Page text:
Being an hotelier is no bed of roses! Constantly having to be aware of pricing, market share, staffing, TripAdvisor and the rest of modern marketing and social media are all issues that lay in wait for us.
At times there is so much to think about that we can slip up on the obvious and forget that this is the hospitality industry.
Having been involved with hotels, extensively in the UK but also throughout the world for all my working life has given me experiences of the brilliant and not quite perfect hotel offering.
I like to think that I am a fairly normal hotel guest, certainly not too demanding, so what do I look for in an hotel that I will want to revisit.
Of course, the first impression counts, so a relaxed, friendly, smiley, efficient welcome is a good place to start.
After travelling to my destination, I want my room to be ready when I arrive and to find that housekeeping has done its job properly. After unpacking, the shower or bath is calling so that I can freshen up and change.
Here is where many hoteliers have taken their eye off the ball. Lovely large, white, fluffy towels are provided but where is the face cloth? Ok, I did think to pack one just in case but it’s so disappointing that the hotel couldn’t be bothered.
Never mind, the water is hot, so after drying off I jump into the bath robe, make a pot of tea and crash out for twenty minutes. How would you feel Mr Hotelier if the dressing gown your wife bought you for Christmas didn’t cover your nether regions or even meet up in the front. I must be careful not to walk by the window when I make the tea!
If you’re eating in, the whole question of food is very subjective, so if the menu doesn’t suit, it’s my own fault for not checking the iPad before I booked the room. But if you are using the restaurant, please Mr Hotelier, train your staff to know that customers are normally patient once they have a drink in their hand. If you are going to make your guests wait for a drink or the menu, you will probably be storing up niggles for yourself for the rest of the evening.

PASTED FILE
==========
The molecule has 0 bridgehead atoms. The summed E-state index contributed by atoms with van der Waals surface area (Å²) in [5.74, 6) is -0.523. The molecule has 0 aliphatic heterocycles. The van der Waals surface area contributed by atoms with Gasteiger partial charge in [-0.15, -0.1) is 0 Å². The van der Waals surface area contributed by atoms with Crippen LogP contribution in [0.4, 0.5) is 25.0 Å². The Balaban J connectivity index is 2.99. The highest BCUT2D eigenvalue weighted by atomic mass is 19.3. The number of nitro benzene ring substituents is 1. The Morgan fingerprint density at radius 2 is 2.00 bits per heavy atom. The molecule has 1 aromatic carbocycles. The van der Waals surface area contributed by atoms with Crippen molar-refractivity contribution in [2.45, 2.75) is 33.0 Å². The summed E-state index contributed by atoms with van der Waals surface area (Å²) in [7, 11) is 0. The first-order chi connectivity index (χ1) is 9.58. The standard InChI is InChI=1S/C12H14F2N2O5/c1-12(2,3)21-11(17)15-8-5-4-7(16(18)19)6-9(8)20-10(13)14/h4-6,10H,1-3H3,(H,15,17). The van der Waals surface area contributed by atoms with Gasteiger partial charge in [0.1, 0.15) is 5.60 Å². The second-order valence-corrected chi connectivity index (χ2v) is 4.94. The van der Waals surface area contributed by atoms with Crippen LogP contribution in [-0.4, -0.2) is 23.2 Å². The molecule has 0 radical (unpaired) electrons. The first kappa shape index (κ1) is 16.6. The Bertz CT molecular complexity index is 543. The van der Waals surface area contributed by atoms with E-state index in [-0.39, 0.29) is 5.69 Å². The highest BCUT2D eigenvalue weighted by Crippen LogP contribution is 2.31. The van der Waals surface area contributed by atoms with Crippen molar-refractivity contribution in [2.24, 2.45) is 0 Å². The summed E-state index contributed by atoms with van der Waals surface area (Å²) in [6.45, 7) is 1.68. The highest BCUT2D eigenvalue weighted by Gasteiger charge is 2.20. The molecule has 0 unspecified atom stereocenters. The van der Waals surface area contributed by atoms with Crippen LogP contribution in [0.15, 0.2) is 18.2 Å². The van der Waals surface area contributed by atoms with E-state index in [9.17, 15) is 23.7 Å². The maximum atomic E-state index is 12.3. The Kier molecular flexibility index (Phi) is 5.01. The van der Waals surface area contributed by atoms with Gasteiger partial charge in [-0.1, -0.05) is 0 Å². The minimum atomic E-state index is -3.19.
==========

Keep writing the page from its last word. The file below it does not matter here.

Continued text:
After a good meal and a decent bottle of wine I always go to bed happy, but sometimes not for long. Too many hotels in the UK are still expecting their guests to sleep on 4ft 6ins or 5ft spring loaded mattresses. Now neither her ladyship nor I are that big, but please, king sized, memory foam mattresses in all rooms or stop calling yourself an hotel in the 21st century. How can we expect to attract more continental or inter-continental trade if we can’t provide the basics?
We need to consider that with a less robust pound, more Brits will remain in the UK and other nations will take the opportunity of favourable exchange rates to visit these near perfect islands.
If my blog hasn’t caused too much offence, do bear in mind that I have been funding hotels and their purchases of linen, beds, furniture, carpets, catering equipment etc. for over 40 years.
If you are thinking that perhaps it’s time to cut the bathrobes up for cleaning cloths or even turning them into flannels or giving your guests the beds they deserve, you know where to turn for finance, support and expertise.
The wonderfully diverse weather that we enjoy in the south of England is a real blessing to gardeners, hardly ever too cold, reasonable rainfall and our fair share of sun. However, it can make choosing the right time to take leave from the office a little problematic.
We decided to spend the first two weeks in June, catching up with the chores in the garden and spending time resting, reading and reflecting.
The weather for our first week was perfect for rolling up the sleeves and getting on with the ‘Chelsea chop’ while being surrounded by the first flush of roses this year (We are huge fans of David Austin roses).